Should the feds try to 'save' journalism?
By G. Michael Dobbs
Among the press releases I recently found in my inbox was the following:
"Senator John Kerry (D-Mass.), Chairman of the Commerce Subcommittee on Communications, Technology, and the Internet, will hold a hearing on Wednesday entitled, 'The Future of Journalism.' The subcommittee will examine issues threatening the news media, explore how the industry arrived at this point and discuss potential models for news delivery in the future.
"'It's a critical time to examine the future of journalism in the digital Information Age and what it means to our country and our democracy,' said Kerry. 'American history is inextricably linked to the narrative of our free and independent press, and today, America's newspapers, which have been the bedrock of the free press, are struggling just to stay afloat as new means of delivering information are multiplying by the day. Whatever the model for the future, we must do all we can to ensure a diverse and independent news media endures.'"
Yes, that's absolutely true. To help Kerry understand the current situation a whole bunch of big media types, including a vice president of Google, were asked to testify. Interestingly enough, there was no one from Massachusetts and no one from any paper that wasn't from a large market.
I'm sorry, but I have to laugh a bit. When did the VP of Google sell an ad, worry about circulation or make sure a story got covered? If you want to find out what wrong with newspapers these days, you're not going to get the full picture from this group.
Up front, though, I have to say I'm very worried about the federal government trying to "fix" journalism.
Senator, this is an open invitation for you to come by my office and be my guest the next time you're in Western Massachusetts and allow me and my colleagues to speak with you about the challenges newspapers face.
You see, Senator, every time a chain store opens in our area, there is the very good chance they won't be interested in advertising locally not with us, our print competitors or with television and radio.
The economic model for local newspapers was founded on the idea of local businesses supporting the publications and then in turn the local businesses were supported by the readers of the 'paper. Circulation funds coming from the price of the 'paper were also considered icing on the cake.
There has always been competition in most markets for advertising dollars, so that's not new. What is new is the dynamic that has taken place beginning with the Reagan Administration: the erosion of the working class through the moving of manufacturing out of this country and the weakening of the labor movement.
Local retail businesses have suffered and closed because of these changes in their markets. Chain stores that don't play on the same playing field have hurt locally based retail. That has affected the number of ads bought, which in turn has weakened newspapers.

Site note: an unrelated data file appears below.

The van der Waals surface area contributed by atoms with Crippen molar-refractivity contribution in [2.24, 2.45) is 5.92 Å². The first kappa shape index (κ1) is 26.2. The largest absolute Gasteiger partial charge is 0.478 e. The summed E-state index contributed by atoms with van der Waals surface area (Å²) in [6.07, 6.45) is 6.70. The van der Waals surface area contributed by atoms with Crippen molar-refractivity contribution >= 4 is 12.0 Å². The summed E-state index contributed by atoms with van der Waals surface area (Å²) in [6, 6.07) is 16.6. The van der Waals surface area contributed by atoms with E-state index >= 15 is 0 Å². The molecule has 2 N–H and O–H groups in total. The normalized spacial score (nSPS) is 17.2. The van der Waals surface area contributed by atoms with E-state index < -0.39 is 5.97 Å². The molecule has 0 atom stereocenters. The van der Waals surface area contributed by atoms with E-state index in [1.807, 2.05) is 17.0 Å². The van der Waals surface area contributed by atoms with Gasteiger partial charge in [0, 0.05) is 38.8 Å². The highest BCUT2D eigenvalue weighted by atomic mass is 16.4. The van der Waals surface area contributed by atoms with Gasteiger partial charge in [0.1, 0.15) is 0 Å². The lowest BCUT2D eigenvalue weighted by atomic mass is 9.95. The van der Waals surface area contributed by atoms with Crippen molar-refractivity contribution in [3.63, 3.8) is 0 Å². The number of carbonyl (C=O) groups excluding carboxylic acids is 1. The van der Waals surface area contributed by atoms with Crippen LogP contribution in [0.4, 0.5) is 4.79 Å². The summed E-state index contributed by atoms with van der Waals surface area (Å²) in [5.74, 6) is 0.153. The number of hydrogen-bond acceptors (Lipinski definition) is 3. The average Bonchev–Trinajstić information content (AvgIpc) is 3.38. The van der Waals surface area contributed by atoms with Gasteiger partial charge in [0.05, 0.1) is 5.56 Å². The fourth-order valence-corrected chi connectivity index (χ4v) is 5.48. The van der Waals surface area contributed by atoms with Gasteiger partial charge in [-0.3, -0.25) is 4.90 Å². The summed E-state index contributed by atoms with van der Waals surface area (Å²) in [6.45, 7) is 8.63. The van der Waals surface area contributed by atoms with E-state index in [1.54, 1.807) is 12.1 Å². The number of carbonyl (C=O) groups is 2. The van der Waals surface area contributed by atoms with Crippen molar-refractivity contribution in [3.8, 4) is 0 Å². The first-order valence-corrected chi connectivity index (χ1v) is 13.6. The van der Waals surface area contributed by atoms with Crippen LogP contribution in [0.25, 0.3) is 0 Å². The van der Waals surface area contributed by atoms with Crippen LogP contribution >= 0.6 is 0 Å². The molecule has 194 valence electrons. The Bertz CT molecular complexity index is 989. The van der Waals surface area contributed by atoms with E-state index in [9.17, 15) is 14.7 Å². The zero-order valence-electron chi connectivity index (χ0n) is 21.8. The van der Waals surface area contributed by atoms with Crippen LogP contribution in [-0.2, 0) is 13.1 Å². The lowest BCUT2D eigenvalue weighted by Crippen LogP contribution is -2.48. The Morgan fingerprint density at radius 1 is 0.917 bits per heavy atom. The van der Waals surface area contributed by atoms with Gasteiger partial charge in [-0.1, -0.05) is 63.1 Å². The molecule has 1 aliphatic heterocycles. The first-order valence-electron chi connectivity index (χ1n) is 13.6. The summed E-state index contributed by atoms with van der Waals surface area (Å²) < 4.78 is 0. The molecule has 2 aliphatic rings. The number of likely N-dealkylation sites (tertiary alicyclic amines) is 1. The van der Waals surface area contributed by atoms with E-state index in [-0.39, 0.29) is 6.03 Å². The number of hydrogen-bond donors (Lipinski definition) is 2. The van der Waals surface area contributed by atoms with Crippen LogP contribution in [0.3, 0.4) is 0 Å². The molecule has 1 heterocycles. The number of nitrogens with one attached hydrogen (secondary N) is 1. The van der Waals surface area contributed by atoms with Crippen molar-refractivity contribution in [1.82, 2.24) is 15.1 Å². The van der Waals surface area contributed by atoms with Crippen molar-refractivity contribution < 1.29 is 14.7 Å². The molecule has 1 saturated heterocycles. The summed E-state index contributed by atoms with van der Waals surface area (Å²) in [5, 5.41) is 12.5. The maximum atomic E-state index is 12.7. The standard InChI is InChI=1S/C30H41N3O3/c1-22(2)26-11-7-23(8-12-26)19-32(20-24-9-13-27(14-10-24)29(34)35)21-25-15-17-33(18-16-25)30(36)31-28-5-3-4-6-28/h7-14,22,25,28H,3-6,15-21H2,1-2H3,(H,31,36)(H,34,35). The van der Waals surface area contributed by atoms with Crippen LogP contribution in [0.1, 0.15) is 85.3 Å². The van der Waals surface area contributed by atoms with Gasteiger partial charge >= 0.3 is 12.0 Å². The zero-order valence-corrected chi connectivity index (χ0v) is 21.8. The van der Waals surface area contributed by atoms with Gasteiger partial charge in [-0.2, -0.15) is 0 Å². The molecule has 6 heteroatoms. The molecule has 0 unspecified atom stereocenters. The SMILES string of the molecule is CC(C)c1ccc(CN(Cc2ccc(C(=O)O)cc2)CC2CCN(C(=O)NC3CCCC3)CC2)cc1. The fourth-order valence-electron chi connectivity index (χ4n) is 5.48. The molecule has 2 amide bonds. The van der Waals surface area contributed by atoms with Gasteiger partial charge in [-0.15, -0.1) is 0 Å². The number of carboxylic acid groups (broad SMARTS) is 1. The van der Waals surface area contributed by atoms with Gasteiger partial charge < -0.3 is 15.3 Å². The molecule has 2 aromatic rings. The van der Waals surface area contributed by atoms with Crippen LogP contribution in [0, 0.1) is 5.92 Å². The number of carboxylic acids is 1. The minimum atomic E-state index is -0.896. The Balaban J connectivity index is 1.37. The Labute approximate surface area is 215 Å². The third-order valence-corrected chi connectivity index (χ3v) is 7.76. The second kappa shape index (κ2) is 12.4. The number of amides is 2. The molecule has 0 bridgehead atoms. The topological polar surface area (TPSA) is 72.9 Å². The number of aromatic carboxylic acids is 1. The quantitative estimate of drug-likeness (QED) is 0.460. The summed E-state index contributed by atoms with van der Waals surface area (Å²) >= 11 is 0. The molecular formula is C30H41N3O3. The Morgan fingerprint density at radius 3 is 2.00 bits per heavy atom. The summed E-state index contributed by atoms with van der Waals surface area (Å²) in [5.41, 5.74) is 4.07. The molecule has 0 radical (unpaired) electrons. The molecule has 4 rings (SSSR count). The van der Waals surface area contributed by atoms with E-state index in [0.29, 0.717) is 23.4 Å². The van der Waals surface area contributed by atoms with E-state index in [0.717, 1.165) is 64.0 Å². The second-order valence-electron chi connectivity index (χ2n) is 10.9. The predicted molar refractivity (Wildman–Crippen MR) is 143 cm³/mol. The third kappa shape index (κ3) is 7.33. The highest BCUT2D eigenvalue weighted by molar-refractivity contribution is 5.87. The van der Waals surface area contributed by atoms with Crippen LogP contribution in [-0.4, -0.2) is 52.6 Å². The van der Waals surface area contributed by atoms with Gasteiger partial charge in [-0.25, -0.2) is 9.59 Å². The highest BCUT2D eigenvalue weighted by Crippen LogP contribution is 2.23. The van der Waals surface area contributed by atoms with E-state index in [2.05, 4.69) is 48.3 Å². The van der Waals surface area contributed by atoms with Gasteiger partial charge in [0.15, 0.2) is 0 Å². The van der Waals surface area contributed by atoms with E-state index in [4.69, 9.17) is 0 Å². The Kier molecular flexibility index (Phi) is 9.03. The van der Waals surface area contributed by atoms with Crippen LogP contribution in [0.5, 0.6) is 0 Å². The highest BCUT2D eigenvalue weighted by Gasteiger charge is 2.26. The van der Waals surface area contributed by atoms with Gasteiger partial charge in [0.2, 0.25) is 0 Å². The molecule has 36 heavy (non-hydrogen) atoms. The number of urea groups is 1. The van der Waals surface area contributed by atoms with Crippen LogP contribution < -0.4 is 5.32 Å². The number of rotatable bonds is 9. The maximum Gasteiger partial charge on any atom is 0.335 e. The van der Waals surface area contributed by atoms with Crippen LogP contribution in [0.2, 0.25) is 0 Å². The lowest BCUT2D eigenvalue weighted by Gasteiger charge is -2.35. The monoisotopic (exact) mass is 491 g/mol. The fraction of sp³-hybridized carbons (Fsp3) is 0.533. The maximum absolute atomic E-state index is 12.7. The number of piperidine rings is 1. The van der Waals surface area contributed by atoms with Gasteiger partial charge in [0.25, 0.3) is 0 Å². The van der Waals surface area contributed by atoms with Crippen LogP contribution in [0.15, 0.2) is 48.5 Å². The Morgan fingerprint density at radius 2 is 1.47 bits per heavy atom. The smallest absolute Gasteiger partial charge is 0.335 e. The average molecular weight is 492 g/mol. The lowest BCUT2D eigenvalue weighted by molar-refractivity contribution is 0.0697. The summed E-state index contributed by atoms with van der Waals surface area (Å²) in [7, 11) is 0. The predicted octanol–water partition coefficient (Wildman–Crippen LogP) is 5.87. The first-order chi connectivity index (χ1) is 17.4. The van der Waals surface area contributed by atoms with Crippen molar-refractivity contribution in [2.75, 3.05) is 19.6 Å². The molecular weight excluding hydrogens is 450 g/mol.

There's more than that, though. The Internet has become the medium of choice for many people and newspapers have followed this audience by establishing Web sites with news content. The difficulty many publications face is establishing enough ad revenue on these sites so they are profitable. These problems have come during a time in which the economy has slowed down until it hit the current depression oh, sorry, deep recession.
It's clear the newspaper industry needs to devise new economic models. The challenge is that Americans expect their news to come to them either "free" you just have to look and respond to the ads or at a slight cost. In these economic conditions, that arrangement has proven to be insufficient.
This has nothing to do with the hard copy versus digital agreement some futurists put forward, as Web-based products are facing the same issue.
The other issue that has affected journalism is the earning expectations media corporations have had. In recent history, profit margins have been higher with media companies than with other businesses and that spoiled some corporate types. When the profits began to fall, content was cut to maintain profits. When content was cut, readers had less reason to buy a paper. Less circulation coupled with diminished ad revenue led to more cuts of content, which in turn you get the idea.
If the middle class hadn't been decimated; if local businesses had been able to remain strong; if corporate greed hadn't taken its toll; and if the present recession hadn't taken place, newspapers in general might be in a different position.
That's a lot of "ifs."
I have no idea what the federal government could do in this situation other than to prohibit the number of newspapers a company could own, so the big media companies could be broken up, although the economy seems to be doing a good job of that.
Still, Senator, I hope that you would take me up on your offer. I'll spring for lunch at a good locally owned restaurant.
By the way, the radio industry is suffering through its own problems, many of which are similar. Would you be interested in hearing about that?
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